Aubrey Williams: Your opening is so complex; it’s mind-boggling. To start with we in Guyana have no true concept of inspiration. It’s too modern. It’s synthetic and too romantic in the English romantic sense. It has very little to do with making images…

Related people

»  Rasheed Araeen

Born, 1935 in Karachi, Pakistan

»  Aubrey Williams

Born, 1926 in Georgetown, Guyana. Died, 1990

Related venues

»  The Bluecoat Gallery

Liverpool, United Kingdom

»  Ikon Gallery

Birmingham, United Kingdom

»  Mead Gallery, Warwick Arts Centre

Coventry, United Kingdom

Beyond Cultural Diversity: The Case for Creativity

Book relating to a publication, 2010
Published by: Third Text
Year published: 2010
Number of pages: 152
ISBN: 978-0-947753-11-5

image of Beyond Cultural Diversity: The Case for Creativity

This was in many respects a curious publication. Extensively illustrated with key works by leading British artists of African, Asian and Caribbean backgrounds, the volume consisted of a series of substantial texts by the likes of Rasheed Araeen, Jean Fisher, and Leon Wainwright. The texts were though, framed within the context of debates around ‘cultural diversity’. Rather than providing, as claimed, “a definitive critique of cultural diversity” the publication in effect underlines and emphasises the extent to which so many Black artists were trapped within the hegemonic construct of ‘cultural diversity’. As such, the publication takes its place in a long line of ‘cultural diversity’ documents produced by the Arts Council, over a period of several decades. Rather than confidently looking “ahead to an inclusive history of modern British art”, Beyond Cultural Diversity: The Case for Creativity perhaps emphasises Black artists’ ongoing struggles to achieve said inclusion. Araeen had in previous decades been a formidable critic of ‘ethnic arts’, the forerunner of cultural diversity. The journal he founded, Third Text, had distinguished itself as challenging the constraining ways in which ‘ethnic arts’ operated. But this publication, issued under the umbrella of Third Text, saw a perhaps unlikely unification between the Arts Council, Third Text, Rasheed Araeen, and the hegemony of ‘cultural diversity’. Rather than charting a definitive course, the publication fell some way short of critiques of cultural diversity such as Richard Hylton’s ‘The Nature of the Beast’. A number of the texts seek to tread a fine line between critiquing ‘cultural diversity’, and by default, promoting it.

Though the texts are confused, and indeed the publication itself is confusing, Beyond Cultural Diversity: The Case for Creativity, offers insights and recollections about the emergence and presence of Black artists in Britain. (Surprisingly, Araeen, in one of his texts, claims that Keith Piper was “born in Britain”, though Piper was in fact born in Malta.)

Beyond Cultural Diversity: The Case for Creativity. A Third Text Report compiled and edited by Richard Appagnanesi. From the back cover of the publication: “Cultural diversity has been criticised for failing to deliver on the promise of a truly cohesive British society. This Third Text Report investigates official arts and culture policy concerning diversity over the last thirty years or more. The skills and experiences of the contributors to the Report in their fields of practice have equipped them to address the relevant contemporary issues of art history, art education, community programming, state and institutional arts policy and management, with a view to going beyond cultural diversity and making their case for the renewal of creativity in Britain today. The Report, commissioned by Arts Council England, provides a definitive critique of cultural diversity and looks ahead to an inclusive history of modern British art. The time has come for a long overdue shift away from mainstream Eurocentricity towards a creative case for diversity that acknowledges hitherto neglected and marginalised contributions to the development of contemporary arts practice. The Report argues that a break with official policies of cultural diversity does not mean a return to ‘business as usual’ for the arts establishment but a deeper understanding of the intrinsic value of diversity in the arts.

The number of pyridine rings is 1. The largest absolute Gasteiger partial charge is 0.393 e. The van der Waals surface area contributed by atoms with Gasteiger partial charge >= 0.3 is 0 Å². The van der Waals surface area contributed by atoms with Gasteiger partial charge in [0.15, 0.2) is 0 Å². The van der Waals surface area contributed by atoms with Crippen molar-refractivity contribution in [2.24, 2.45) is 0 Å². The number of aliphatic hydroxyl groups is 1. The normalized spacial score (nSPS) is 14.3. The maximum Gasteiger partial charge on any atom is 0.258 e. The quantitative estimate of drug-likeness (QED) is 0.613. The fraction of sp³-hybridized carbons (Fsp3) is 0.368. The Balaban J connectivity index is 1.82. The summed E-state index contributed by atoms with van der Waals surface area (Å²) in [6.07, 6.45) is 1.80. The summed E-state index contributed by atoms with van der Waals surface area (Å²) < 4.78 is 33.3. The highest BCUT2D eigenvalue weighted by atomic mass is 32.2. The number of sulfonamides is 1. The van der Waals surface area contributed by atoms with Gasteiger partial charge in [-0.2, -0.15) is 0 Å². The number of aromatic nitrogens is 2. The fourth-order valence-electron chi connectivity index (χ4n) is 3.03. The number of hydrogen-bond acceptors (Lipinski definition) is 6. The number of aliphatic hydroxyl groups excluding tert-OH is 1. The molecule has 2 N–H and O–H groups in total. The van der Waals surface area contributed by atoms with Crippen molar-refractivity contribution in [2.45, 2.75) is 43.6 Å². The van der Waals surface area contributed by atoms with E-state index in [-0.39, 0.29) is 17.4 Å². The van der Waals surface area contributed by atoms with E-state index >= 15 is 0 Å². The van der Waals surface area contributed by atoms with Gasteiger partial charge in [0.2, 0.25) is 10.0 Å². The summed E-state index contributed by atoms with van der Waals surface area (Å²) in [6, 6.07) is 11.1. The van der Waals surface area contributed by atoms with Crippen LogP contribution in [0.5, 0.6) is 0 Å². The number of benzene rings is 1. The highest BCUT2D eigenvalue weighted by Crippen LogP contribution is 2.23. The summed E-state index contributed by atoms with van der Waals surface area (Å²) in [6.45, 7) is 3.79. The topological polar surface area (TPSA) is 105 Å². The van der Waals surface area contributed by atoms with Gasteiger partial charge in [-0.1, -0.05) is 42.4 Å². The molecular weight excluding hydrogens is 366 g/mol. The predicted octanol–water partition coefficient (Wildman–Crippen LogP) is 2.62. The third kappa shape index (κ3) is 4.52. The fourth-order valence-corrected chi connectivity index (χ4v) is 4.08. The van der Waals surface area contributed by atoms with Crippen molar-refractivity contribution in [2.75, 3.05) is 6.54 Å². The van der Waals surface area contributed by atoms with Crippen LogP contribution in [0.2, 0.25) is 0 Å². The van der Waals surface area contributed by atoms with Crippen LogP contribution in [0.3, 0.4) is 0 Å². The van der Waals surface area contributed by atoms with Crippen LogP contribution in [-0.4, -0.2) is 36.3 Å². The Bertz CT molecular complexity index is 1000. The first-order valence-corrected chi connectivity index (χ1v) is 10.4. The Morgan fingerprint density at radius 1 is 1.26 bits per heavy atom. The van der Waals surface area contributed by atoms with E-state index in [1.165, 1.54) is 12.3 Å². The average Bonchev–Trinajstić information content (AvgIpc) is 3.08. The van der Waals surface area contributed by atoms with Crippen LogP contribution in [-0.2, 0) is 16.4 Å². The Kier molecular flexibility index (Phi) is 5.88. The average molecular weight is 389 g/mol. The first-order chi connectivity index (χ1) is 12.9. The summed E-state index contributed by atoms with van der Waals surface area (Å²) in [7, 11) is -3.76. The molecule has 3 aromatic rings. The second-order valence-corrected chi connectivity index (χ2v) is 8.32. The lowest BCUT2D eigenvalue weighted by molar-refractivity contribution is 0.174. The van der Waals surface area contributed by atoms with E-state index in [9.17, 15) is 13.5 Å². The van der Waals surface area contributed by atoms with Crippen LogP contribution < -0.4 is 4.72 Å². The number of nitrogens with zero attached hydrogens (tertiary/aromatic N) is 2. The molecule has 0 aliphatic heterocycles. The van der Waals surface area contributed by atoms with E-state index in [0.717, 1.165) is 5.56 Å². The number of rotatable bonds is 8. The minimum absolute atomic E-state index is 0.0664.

Contributors: Richard Appignanesi, Rasheed Araeen, Andrew Dewdney, David Dibosa, Jean Fisher, Hassan Mahamadallie, Roshi Naidoo, Tony Panayiotou, Leon Wainwright and Victoria Walsh.”

Contents as follows:

Tony Panayiotou, Preface

Introducing the Creative Case

Richard Appignanesi, Introduction: ‘Whose Culture?’ Exposing the Myth of Cultural Diversity

Rasheed Araeen, Cultural Diversity, Creativity and Modernism

The Missing History in Cultural Diversity

Rasheed Araeen, Ethnic Minorities, Multiculturalism and Celebration of the Postcolonial Other

Jean Fisher, Cultural Diversity and Institutional Policy

Towards an Inclusive British Community

Roshi Naidoo, Diversity after Diversity

Andrew Dewdney, David Dibosa and Victoria Walsh, Cultural Inequality, Multicultural Nationalism and Global Diversity: Tate Encounters: Britishness and Visual Culture

Leon Wainwright, Art (School) Education and Art History

Hassan Mahamdallie, Breaking the Code: New Approaches to Diversity and Equality in the Arts

Richard Appignanesi, Conclusion: What is to be Done?

Notes

Contributors

Further Reading

The cover design was by Richard Dyer, and the photograph was by Adrian Clark. It appeared to show a Union flag, rendered in alternative colours.

Related people + view all 10

»  Rasheed Araeen

Born, 1935 in Karachi, Pakistan

»  Jean Fisher

Born, 1962 in USA

Related venues

»  The Bluecoat Gallery

Liverpool, United Kingdom

»  Ikon Gallery

Birmingham, United Kingdom

»  Mead Gallery, Warwick Arts Centre

Coventry, United Kingdom